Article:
# The Opening To Be Used, Then It Is Equal To

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The Opening To Be Used, Then It Is Equal To

Opening actual X = f (M + 1)

Where M is the magnification ratio that we use, and f is the opening in use. In the case for example of f / 16 and a magnification of 1X, the effective aperture is therefore equal to 16x2 = 32. If we're using a full frame sensor, no problem. If we are equipped with an APS sensor, we have "passed" the limiting aperture (equal to 16, as mentioned before) and then, most likely, our final image will be affected by diffraction problems: to solve the problem you need to open the diaphragm of a couple of stops. Obviously open the aperture means sacrificing depth of field: the mediation between the two problems is a "deal" of the photographer.

Attention to the camera that obviously employed: if the sensor is an APS, for example, Nikon, the circle is smaller by a factor of 1.5. Then the radius of the circle of confusion is 0.3 / 1.5 = 0.2mm.

Diffraction

We have seen in previous articles such as lenses suffer from various aberrations: the presence of more lenses, the addition of tubes or teleconverters does nothing but increase this problem because the light must make a longer or more cross surfaces path http://smilesmultimedia.com. It is precisely for these reasons, the most important distortion within the macro photography is the diffraction.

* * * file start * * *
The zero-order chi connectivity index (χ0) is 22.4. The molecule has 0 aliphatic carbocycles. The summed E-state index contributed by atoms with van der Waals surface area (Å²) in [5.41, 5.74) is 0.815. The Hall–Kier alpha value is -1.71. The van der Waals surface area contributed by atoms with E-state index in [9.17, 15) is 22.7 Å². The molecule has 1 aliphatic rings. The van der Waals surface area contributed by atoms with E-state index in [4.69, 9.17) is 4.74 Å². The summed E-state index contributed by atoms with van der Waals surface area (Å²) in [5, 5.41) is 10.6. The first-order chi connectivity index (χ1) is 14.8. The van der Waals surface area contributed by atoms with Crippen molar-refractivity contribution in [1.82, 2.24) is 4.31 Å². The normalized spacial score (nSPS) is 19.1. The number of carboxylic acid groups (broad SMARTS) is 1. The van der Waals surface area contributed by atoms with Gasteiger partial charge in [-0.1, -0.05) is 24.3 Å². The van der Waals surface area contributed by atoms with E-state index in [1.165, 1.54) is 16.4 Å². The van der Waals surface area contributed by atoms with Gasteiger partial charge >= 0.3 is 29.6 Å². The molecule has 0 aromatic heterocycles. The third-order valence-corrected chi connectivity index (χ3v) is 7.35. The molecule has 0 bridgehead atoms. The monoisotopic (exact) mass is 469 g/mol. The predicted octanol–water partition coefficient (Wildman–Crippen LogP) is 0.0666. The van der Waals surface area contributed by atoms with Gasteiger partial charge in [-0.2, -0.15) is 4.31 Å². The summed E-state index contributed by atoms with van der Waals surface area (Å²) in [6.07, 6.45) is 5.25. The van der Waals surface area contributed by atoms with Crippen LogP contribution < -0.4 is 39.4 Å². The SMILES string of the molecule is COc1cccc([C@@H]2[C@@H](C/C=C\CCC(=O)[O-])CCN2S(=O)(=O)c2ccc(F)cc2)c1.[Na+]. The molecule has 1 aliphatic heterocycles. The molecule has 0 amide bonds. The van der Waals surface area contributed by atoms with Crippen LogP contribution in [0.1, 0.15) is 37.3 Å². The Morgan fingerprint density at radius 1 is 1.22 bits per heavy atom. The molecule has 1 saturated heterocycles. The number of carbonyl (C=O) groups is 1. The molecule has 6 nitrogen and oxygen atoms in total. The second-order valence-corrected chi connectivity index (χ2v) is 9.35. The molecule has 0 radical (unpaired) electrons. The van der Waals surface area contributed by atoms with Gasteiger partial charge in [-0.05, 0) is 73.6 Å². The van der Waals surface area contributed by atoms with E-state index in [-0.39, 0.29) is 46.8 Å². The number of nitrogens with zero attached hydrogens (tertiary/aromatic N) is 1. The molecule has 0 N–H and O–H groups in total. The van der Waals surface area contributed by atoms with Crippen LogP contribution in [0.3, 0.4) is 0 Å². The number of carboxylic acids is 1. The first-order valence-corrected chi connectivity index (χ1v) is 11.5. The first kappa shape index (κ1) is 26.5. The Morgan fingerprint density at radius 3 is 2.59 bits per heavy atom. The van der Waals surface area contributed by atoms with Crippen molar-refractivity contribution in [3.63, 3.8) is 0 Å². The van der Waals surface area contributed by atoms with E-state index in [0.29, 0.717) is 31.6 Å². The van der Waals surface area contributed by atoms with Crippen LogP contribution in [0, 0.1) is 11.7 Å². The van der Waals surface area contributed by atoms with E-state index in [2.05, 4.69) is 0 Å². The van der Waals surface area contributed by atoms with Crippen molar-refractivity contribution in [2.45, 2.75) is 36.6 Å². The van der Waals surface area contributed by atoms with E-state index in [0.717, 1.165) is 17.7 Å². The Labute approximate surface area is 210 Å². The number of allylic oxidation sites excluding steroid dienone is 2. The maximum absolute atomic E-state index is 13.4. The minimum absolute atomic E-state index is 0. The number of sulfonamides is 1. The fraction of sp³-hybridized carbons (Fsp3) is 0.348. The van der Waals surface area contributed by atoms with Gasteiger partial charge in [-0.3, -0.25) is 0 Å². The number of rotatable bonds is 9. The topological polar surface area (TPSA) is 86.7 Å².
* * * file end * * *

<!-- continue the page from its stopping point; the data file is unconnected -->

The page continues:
In short, I remember that the diffraction is the phenomenon that occurs when a light beam, hitting a not perfectly transparent lens inside (even a speck of dust can cause it) splits into its primary colors giving rise to a kind the "rainbow" that will go to impress on the sensor. The problem of diffraction is much more stringent, the higher the zoom and will be different from target to target, at different apertures: always do tests with your goal of finding the optimal situation and be prepared, if necessary, to sacrifice bit 'of the depth of field.

To make our photograph does not have the diffraction problems, the best solution is to keep the opening at the bottom of that relative to the diffraction limit. L ' "limiting aperture" is indicatively equal to f / 32 in the case of a full frame sensor and equal to f / 16 in the case of an APS sensor.

The Bokeh and blurring

We have already seen extensively on Bokeh and how to apply it in a creative way: in macro photography is often used because it allows you to isolate details of persons who would otherwise be unlikely esaltabili.